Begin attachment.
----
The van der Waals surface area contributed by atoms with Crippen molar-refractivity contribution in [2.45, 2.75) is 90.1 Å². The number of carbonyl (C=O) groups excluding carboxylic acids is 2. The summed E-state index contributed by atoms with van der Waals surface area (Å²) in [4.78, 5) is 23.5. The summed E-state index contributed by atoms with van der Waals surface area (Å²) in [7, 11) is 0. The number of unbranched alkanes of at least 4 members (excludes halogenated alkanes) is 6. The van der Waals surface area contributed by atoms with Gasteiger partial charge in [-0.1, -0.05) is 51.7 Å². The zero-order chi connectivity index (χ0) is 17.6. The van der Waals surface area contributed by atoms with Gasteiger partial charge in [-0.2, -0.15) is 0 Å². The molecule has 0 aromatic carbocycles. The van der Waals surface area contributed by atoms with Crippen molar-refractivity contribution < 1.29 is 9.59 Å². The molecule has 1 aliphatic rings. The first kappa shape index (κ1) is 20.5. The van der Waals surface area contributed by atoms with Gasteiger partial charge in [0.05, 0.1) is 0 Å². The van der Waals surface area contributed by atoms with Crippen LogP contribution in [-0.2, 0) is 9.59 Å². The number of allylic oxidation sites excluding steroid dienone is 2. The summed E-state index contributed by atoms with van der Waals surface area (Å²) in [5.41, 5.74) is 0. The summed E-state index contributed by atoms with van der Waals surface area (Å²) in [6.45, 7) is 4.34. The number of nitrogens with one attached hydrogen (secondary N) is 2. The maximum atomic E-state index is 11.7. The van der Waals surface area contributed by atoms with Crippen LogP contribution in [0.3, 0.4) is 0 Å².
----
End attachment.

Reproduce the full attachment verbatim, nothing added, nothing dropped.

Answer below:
The van der Waals surface area contributed by atoms with Crippen molar-refractivity contribution in [2.45, 2.75) is 90.1 Å². The number of carbonyl (C=O) groups excluding carboxylic acids is 2. The summed E-state index contributed by atoms with van der Waals surface area (Å²) in [4.78, 5) is 23.5. The summed E-state index contributed by atoms with van der Waals surface area (Å²) in [7, 11) is 0. The number of unbranched alkanes of at least 4 members (excludes halogenated alkanes) is 6. The van der Waals surface area contributed by atoms with Gasteiger partial charge in [-0.1, -0.05) is 51.7 Å². The zero-order chi connectivity index (χ0) is 17.6. The van der Waals surface area contributed by atoms with Gasteiger partial charge in [-0.2, -0.15) is 0 Å². The molecule has 0 aromatic carbocycles. The van der Waals surface area contributed by atoms with Crippen molar-refractivity contribution < 1.29 is 9.59 Å². The molecule has 1 aliphatic rings. The first kappa shape index (κ1) is 20.5. The van der Waals surface area contributed by atoms with Gasteiger partial charge in [0.05, 0.1) is 0 Å². The van der Waals surface area contributed by atoms with Crippen LogP contribution in [-0.2, 0) is 9.59 Å². The number of allylic oxidation sites excluding steroid dienone is 2. The summed E-state index contributed by atoms with van der Waals surface area (Å²) in [5.41, 5.74) is 0. The summed E-state index contributed by atoms with van der Waals surface area (Å²) in [6.45, 7) is 4.34. The number of nitrogens with one attached hydrogen (secondary N) is 2. The maximum atomic E-state index is 11.7. The van der Waals surface area contributed by atoms with Crippen LogP contribution in [0.3, 0.4) is 0 Å².